G. N. Ramachandran


Gopalasamudram Narayanan Ramachandran, or G.N. Ramachandran, FRS (8 October 1922 – 7 April 2001)[1] was an Indian physicist who was known for his work that led to his creation of the Ramachandran plot for understanding peptide structure. He was the first to propose a triple-helical model for the structure of collagen.[1] He subsequently went on to make other major contributions in biology and physics.

G.N. Ramachandran
Dr. G.N. Ramachandran
Born(1922-10-08)8 October 1922
Died7 April 2001(2001-04-07) (aged 78)
Alma materUniversity of Madras (BSc, MSc, D.Sc)
University of Cambridge (PhD)
Known forRamachandran plot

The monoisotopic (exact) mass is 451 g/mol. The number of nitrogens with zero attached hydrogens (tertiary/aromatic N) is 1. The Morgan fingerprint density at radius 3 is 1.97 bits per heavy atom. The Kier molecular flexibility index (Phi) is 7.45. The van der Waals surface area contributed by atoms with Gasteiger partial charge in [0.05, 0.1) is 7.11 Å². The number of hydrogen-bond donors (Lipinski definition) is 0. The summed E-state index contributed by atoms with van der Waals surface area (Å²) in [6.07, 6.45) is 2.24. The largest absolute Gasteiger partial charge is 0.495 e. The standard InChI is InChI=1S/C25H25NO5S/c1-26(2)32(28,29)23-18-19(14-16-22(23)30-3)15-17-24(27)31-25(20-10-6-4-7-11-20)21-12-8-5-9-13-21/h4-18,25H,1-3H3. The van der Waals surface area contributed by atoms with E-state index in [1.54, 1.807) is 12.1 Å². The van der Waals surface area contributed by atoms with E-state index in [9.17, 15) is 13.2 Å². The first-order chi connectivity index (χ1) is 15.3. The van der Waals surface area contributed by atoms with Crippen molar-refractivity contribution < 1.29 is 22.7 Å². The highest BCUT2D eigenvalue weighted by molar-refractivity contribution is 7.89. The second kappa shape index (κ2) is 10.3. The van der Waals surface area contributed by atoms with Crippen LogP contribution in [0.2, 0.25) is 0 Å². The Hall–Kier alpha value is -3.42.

Scientific career
InstitutionsSt. Joseph's College, Tiruchirappalli
Madras University
Indian Institute of Science
Cavendish Laboratory
Doctoral advisorC V Raman

Early life and education


Ramachandran was born in the town of Ernakulam, Kingdom of Cochin, India to a Tamil Brahmin family.[2] He completed his BSc honours in Physics from St Joseph's College, Tiruchirappalli in 1939.[3][4] He joined the Indian Institute of Science, Bangalore in 1942 in the Electrical Engineering Department. Quickly realising his interest in physics, he switched to the Department of Physics to complete his master's and doctoral thesis under the supervision of Nobel laureate Sir C. V. Raman. In 1942, he received a master's degree in physics from Madras University with his thesis submitted from Bangalore (he did not attend any Madras college at that time). He subsequently received his D.Sc. degree in 1947.[5] Here he mostly studied crystal physics and crystal optics. During his studies he created an X-ray focusing mirror for the X-ray microscope. The resulting field of crystal topography is used extensively in studies involving crystal growth and solid-state reactivity.